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[Development Decision] Should we drop old ARB shaders?

  

39 members have voted

  1. 1. Should we drop old ARB shader and stick to GLSL?

    • Yes, remove ARB code and only use GLSL
      26
    • No, we should work hard and support both ARB and GLSL
      3
    • Try to keep both, but make GLSL the default
      10
  2. 2. Do you have an OpenGL 2.0 capable graphics card? (almost every card since 2004)

    • Yes
      37
    • No
      2


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This is most likely, since it would be a programming bug in the Blend generation code. With a good debugger it would be pretty easy to figure it out. If the diffuse and blend textures match, it's a bug in the code.

If this can be a problem can you add an assertion to check for that, at least on debug builds?

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If the issue only persists with ShadowPCF enabled, it might be a totally different issue. Perhaps we can sort this out on IRC?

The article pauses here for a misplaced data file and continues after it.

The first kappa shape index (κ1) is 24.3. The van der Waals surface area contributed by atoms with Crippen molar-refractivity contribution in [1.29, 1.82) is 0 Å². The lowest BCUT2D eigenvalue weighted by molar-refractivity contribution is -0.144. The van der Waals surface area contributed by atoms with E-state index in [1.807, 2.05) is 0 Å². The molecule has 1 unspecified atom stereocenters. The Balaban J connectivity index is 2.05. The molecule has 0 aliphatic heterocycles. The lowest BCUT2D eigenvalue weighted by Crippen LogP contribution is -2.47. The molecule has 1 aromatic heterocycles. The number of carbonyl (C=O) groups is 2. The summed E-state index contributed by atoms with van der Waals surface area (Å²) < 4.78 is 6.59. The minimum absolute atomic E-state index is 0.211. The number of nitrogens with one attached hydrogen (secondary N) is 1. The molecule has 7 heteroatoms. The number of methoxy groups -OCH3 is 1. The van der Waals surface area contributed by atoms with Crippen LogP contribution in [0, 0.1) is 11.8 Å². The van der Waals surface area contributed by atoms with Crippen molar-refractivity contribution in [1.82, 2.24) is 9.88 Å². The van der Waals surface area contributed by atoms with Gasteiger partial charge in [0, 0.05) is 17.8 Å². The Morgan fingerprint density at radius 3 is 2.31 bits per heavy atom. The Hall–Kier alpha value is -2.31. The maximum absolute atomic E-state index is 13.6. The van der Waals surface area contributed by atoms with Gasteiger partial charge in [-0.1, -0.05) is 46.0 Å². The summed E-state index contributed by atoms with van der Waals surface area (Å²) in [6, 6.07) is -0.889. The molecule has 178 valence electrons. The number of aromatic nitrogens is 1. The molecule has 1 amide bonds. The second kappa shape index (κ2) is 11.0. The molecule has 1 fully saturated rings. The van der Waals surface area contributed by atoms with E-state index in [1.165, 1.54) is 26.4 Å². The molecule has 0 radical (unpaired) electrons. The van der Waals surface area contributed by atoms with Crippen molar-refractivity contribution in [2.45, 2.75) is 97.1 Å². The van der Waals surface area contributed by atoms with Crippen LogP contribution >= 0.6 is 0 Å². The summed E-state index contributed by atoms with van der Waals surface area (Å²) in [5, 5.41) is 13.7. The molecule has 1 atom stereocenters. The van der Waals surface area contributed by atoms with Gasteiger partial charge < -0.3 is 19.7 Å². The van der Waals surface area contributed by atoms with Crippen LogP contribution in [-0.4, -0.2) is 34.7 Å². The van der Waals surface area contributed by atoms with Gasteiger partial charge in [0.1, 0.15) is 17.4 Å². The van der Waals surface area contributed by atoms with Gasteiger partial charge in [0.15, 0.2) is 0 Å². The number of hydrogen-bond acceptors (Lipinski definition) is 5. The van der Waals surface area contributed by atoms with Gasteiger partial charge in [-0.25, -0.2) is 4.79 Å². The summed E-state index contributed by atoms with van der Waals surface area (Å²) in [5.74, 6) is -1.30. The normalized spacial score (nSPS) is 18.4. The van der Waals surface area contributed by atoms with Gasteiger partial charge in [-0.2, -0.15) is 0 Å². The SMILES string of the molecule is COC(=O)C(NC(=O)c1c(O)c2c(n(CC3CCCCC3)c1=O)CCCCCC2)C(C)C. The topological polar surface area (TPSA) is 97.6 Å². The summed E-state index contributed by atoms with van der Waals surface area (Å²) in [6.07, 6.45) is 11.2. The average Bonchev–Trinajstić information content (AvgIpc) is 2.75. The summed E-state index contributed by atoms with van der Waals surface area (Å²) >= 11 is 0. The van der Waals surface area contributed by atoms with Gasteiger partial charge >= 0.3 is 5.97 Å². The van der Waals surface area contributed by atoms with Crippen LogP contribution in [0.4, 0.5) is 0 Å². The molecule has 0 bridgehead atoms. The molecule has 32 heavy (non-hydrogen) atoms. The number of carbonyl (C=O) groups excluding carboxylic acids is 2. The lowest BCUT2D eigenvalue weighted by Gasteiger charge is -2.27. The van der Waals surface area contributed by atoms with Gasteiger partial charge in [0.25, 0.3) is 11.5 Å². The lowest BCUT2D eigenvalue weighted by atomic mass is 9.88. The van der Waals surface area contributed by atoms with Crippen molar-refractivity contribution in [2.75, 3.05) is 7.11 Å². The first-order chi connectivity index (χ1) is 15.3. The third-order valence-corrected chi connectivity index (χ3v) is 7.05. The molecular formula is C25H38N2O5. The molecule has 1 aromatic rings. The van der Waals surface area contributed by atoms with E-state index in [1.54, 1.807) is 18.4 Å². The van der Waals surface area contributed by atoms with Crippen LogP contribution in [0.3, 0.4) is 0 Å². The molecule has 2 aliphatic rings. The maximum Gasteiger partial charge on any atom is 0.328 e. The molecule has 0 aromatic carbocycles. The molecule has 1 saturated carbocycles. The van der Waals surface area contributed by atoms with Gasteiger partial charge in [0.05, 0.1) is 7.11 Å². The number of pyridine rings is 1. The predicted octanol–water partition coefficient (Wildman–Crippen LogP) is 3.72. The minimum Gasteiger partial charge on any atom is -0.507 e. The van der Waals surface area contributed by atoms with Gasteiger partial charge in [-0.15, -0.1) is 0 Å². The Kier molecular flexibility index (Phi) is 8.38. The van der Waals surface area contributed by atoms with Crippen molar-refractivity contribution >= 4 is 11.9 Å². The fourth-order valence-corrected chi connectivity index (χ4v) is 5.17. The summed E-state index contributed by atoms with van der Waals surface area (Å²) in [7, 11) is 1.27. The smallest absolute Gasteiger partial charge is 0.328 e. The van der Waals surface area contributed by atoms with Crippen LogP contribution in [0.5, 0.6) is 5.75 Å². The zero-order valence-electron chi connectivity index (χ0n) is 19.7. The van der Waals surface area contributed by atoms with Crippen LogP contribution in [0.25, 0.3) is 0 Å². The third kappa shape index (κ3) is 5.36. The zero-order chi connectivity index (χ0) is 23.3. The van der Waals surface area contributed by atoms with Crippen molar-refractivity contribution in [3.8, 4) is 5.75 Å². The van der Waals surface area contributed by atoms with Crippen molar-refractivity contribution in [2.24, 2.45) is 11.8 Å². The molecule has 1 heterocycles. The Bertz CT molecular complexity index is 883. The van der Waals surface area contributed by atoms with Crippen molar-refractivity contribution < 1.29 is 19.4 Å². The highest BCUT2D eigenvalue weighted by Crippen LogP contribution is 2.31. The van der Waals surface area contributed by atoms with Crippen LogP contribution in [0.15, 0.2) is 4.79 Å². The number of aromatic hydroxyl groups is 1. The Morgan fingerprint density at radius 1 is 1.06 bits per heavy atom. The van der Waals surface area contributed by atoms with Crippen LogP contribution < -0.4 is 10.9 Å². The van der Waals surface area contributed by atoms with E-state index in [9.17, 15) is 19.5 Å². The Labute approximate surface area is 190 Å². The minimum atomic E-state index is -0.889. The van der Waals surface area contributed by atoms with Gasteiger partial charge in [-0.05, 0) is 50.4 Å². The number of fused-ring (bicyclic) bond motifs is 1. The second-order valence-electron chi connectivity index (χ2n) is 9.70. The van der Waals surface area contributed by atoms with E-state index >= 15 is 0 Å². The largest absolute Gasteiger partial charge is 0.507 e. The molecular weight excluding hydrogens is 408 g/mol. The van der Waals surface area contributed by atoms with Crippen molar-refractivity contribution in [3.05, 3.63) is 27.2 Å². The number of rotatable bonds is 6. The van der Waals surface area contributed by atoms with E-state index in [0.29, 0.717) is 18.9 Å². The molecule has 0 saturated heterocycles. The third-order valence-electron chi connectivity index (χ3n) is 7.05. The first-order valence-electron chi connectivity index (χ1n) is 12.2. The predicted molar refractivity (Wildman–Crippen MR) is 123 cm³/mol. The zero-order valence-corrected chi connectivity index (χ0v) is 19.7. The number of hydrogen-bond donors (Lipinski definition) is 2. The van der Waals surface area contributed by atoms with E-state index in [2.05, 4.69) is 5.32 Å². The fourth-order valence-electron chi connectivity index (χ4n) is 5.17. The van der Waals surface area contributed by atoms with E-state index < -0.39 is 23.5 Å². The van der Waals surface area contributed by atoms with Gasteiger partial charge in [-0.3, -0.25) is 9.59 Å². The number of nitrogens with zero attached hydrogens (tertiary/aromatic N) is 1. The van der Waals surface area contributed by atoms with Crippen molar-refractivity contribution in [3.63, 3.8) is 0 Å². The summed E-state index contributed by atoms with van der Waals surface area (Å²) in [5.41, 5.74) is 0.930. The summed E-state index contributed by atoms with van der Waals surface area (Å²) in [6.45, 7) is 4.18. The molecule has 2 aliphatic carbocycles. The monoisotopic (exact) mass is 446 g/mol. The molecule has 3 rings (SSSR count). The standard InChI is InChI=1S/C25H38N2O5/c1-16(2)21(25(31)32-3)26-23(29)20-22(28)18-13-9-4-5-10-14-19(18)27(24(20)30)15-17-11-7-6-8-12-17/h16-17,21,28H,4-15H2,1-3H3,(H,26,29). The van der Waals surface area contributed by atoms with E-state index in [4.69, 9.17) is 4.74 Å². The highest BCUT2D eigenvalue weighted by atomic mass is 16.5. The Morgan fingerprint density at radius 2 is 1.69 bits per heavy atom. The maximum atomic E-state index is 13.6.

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If the issue only persists with ShadowPCF enabled, it might be a totally different issue. Perhaps we can sort this out on IRC?

OK, thanks, but I am not available until next week.

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Looks like a strong majority ended up supporting ARB. Perhaps we could try optimizing our GLSL shaders to reduce some of the performance differences.

If there is barely any difference, we can continue optimizing our code for GLSL specifically, which will pay off in the long term.

What do you guys think?

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IMO we shouldn't drop ARB support at all unless someone is really overhauling the rendering engine in such a way that supporting both is too much of an obstacle (not simply an inconvenience). I don't think that is likely, but we can cross that bridge when we get there. The way to proceed with GLSL is to clean up its existing code, make sure we detect GLSL support properly (not a config option), begin enabling it on supported systems and noting which drivers and GPUs have GLSL support but perform poorly or are buggy, and fall back to ARB on those systems, the kind of thing we already do in HWDetect.